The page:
Missouri Claimed Federal Medicaid Reimbursement for Tens of Millions in Consumer-Directed Personal Care Assistance Services That Did Not Comply With Federal and State Requirements
Why OIG Did This Audit
Consumer-directed personal care assistance (PCA) services assist Medicaid recipients by allowing the consumer (i.e., the recipient) to direct his or her care by hiring, training, supervising, and directing the service worker. In Missouri, the service worker provides assistance with activities of daily living, instrumental activities of daily living, or both, as an alternative to nursing facility placement to persons with a physical disability.
Our objectives were to determine whether Missouri: (1) ensured that consumer-directed PCA services for which it claimed Federal Medicaid reimbursement during fiscal years (FYs) 2018 and 2019 complied with Federal and State requirements, and (2) established and implemented pandemic emergency preparedness standards and protocols within the consumer-directed PCA program.
How OIG Did This Audit
Our audit covered $918 million ($597 million Federal share) in Medicaid payments for consumer-directed PCA services provided and paid for in Missouri during FYs 2018 and 2019.
We reviewed documentation for a stratified random sample of 150 consumer-directed PCA net claim lines of $25 or more (sampled items) to determine whether the services provided were allowable and adequately supported.
What OIG Found
Missouri did not always ensure that the consumer-directed PCA services for which it claimed Federal Medicaid reimbursement during FYs 2018 and 2019 complied with Federal and State requirements. Specifically, 17 of the 150 sampled items were at least partially unallowable because of errors related to: timesheets that could not be provided or that lacked detail; units of service charged that exceeded the number authorized; lack of documentation that attendants were registered, screened, and employable; and recipients with plans of care that were not signed. Based on our sample results, we estimated that Missouri claimed at least $52.5 million ($34.2 million Federal share) for unallowable consumer-directed PCA services during FYs 2018 and 2019. In addition, timesheets for 46 of the 150 sampled items did not identify the specific services that were performed in accordance with the plans of care. We are setting aside, for Centers for Medicare & Medicaid Services (CMS) resolution, an estimated $133.8 million ($87.0 million Federal share) associated with these 46 items.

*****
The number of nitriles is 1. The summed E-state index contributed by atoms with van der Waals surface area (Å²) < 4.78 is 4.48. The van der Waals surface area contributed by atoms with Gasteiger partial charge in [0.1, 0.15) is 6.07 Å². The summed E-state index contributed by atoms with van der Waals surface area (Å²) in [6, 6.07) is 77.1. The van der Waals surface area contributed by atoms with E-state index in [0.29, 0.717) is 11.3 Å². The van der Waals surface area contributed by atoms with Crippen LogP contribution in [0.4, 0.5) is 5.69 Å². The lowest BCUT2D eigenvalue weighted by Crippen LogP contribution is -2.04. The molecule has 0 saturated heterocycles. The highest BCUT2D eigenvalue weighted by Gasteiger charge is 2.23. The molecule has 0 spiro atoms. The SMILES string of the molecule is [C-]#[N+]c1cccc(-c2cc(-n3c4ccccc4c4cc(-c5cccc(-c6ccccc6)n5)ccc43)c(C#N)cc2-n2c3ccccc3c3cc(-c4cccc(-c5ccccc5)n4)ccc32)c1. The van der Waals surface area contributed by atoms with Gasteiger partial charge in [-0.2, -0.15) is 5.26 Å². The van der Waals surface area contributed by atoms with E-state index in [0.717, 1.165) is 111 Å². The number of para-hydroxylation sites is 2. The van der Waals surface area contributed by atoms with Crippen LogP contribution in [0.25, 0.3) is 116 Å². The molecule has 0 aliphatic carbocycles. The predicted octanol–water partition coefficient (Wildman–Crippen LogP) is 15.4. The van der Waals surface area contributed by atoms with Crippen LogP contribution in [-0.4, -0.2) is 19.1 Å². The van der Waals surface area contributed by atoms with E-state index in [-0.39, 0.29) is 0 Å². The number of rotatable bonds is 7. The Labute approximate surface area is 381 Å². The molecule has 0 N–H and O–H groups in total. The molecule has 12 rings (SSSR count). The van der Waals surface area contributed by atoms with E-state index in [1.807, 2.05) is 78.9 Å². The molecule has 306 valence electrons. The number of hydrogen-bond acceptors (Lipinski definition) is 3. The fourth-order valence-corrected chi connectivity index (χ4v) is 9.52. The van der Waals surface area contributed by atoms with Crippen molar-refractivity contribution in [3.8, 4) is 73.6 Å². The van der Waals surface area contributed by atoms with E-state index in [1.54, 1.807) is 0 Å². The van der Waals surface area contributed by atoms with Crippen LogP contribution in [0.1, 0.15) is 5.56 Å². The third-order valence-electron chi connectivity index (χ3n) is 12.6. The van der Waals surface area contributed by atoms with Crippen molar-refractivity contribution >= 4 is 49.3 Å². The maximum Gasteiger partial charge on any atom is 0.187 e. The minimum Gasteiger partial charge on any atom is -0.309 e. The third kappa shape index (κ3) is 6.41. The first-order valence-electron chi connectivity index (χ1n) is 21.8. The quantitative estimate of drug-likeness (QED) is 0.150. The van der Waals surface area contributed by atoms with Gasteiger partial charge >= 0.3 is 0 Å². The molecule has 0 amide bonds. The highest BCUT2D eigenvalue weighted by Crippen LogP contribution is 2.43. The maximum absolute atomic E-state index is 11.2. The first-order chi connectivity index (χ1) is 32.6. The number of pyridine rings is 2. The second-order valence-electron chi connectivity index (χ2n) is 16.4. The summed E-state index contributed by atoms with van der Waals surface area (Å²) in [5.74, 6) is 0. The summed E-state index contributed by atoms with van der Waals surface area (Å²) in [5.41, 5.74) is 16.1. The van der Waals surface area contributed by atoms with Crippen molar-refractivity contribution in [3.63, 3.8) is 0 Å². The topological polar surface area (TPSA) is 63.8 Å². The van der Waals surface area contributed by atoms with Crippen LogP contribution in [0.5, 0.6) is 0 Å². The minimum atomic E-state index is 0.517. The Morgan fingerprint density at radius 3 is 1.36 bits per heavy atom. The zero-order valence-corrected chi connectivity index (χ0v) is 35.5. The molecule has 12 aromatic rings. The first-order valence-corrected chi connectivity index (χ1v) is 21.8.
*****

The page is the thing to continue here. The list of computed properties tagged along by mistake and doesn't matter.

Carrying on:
For our second objective, Missouri did not have established and implemented pandemic emergency preparedness standards and protocols within the consumer-directed PCA program. Most providers for the sampled items did not have any emergency preparedness documentation for a pandemic response.
What OIG Recommends and Missouri Comments
We recommend that Missouri refund the $34.2 million (Federal share) in overpayments to the Federal Government and work with CMS to determine the allowability of the $87.0 million (Federal share) and refund any amount that is determined to be unallowable. We also make procedural recommendations regarding the monitoring of PCA providers and the State's establishment of and adherence to policies and procedures.
Missouri disagreed with most of our findings and recommendations and gave us additional documentation. After reviewing Missouri's comments and the documentation, we revised the number of sampled items in error, from 18 to 17, and revised our statistical estimate and the amount conveyed in our first recommendation. We also removed one procedural recommendation. We maintain that our findings and recommendations, as revised, are valid.
Filed under: Centers for Medicare and Medicaid Services
This report may be subject to section 5274 of the National Defense Authorization Act Fiscal Year 2023, 117 Pub. L. 263.